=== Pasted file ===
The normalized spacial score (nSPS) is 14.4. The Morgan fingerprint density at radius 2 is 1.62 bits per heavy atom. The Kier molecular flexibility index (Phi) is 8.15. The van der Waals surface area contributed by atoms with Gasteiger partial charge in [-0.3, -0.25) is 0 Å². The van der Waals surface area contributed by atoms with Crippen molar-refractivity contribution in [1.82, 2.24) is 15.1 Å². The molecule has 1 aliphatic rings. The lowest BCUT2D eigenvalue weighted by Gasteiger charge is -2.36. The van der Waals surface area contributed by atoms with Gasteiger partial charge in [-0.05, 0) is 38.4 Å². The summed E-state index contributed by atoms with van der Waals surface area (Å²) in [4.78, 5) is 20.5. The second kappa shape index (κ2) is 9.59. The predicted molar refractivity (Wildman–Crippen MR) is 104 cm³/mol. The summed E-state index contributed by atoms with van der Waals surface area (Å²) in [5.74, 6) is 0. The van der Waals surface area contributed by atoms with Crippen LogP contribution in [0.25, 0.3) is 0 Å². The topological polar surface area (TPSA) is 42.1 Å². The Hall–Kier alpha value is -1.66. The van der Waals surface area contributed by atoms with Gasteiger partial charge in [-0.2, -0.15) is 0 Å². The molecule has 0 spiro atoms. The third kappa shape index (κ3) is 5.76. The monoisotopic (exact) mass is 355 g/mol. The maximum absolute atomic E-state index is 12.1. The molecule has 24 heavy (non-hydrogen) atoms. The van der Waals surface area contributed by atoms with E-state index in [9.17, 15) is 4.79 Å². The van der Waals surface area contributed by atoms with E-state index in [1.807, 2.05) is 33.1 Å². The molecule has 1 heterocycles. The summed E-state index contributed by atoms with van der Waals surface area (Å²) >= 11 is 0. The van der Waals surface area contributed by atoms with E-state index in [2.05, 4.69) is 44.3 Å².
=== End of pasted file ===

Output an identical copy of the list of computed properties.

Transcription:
The normalized spacial score (nSPS) is 14.4. The Morgan fingerprint density at radius 2 is 1.62 bits per heavy atom. The Kier molecular flexibility index (Phi) is 8.15. The van der Waals surface area contributed by atoms with Gasteiger partial charge in [-0.3, -0.25) is 0 Å². The van der Waals surface area contributed by atoms with Crippen molar-refractivity contribution in [1.82, 2.24) is 15.1 Å². The molecule has 1 aliphatic rings. The lowest BCUT2D eigenvalue weighted by Gasteiger charge is -2.36. The van der Waals surface area contributed by atoms with Gasteiger partial charge in [-0.05, 0) is 38.4 Å². The summed E-state index contributed by atoms with van der Waals surface area (Å²) in [4.78, 5) is 20.5. The second kappa shape index (κ2) is 9.59. The predicted molar refractivity (Wildman–Crippen MR) is 104 cm³/mol. The summed E-state index contributed by atoms with van der Waals surface area (Å²) in [5.74, 6) is 0. The van der Waals surface area contributed by atoms with Crippen LogP contribution in [0.25, 0.3) is 0 Å². The topological polar surface area (TPSA) is 42.1 Å². The Hall–Kier alpha value is -1.66. The van der Waals surface area contributed by atoms with Gasteiger partial charge in [-0.2, -0.15) is 0 Å². The molecule has 0 spiro atoms. The third kappa shape index (κ3) is 5.76. The monoisotopic (exact) mass is 355 g/mol. The maximum absolute atomic E-state index is 12.1. The molecule has 24 heavy (non-hydrogen) atoms. The van der Waals surface area contributed by atoms with E-state index in [9.17, 15) is 4.79 Å². The van der Waals surface area contributed by atoms with E-state index in [1.807, 2.05) is 33.1 Å². The molecule has 1 heterocycles. The summed E-state index contributed by atoms with van der Waals surface area (Å²) >= 11 is 0. The van der Waals surface area contributed by atoms with E-state index in [2.05, 4.69) is 44.3 Å².